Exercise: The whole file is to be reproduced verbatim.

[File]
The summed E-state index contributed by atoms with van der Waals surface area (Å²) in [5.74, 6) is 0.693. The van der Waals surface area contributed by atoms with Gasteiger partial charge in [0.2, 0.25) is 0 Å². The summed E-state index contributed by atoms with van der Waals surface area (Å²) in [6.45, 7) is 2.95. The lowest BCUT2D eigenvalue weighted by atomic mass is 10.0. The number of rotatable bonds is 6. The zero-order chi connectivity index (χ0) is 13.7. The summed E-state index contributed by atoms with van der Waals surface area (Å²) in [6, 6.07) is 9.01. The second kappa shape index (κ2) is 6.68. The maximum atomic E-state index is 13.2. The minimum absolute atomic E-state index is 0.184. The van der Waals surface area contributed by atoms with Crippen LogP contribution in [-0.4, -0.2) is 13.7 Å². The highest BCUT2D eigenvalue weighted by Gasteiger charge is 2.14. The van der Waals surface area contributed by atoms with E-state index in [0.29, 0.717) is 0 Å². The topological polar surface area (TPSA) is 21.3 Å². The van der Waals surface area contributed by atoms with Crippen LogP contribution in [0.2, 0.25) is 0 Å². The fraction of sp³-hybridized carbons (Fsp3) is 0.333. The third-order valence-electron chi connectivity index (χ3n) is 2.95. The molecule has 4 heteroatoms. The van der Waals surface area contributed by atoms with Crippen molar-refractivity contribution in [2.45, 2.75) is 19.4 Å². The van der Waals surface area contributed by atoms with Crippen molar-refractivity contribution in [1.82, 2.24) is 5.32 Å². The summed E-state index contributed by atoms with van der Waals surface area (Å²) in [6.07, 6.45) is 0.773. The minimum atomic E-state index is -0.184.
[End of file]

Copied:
The summed E-state index contributed by atoms with van der Waals surface area (Å²) in [5.74, 6) is 0.693. The van der Waals surface area contributed by atoms with Gasteiger partial charge in [0.2, 0.25) is 0 Å². The summed E-state index contributed by atoms with van der Waals surface area (Å²) in [6.45, 7) is 2.95. The lowest BCUT2D eigenvalue weighted by atomic mass is 10.0. The number of rotatable bonds is 6. The zero-order chi connectivity index (χ0) is 13.7. The summed E-state index contributed by atoms with van der Waals surface area (Å²) in [6, 6.07) is 9.01. The second kappa shape index (κ2) is 6.68. The maximum atomic E-state index is 13.2. The minimum absolute atomic E-state index is 0.184. The van der Waals surface area contributed by atoms with Crippen LogP contribution in [-0.4, -0.2) is 13.7 Å². The highest BCUT2D eigenvalue weighted by Gasteiger charge is 2.14. The van der Waals surface area contributed by atoms with E-state index in [0.29, 0.717) is 0 Å². The topological polar surface area (TPSA) is 21.3 Å². The van der Waals surface area contributed by atoms with Crippen LogP contribution in [0.2, 0.25) is 0 Å². The fraction of sp³-hybridized carbons (Fsp3) is 0.333. The third-order valence-electron chi connectivity index (χ3n) is 2.95. The molecule has 4 heteroatoms. The van der Waals surface area contributed by atoms with Crippen molar-refractivity contribution in [2.45, 2.75) is 19.4 Å². The van der Waals surface area contributed by atoms with Crippen molar-refractivity contribution in [1.82, 2.24) is 5.32 Å². The summed E-state index contributed by atoms with van der Waals surface area (Å²) in [6.07, 6.45) is 0.773. The minimum atomic E-state index is -0.184.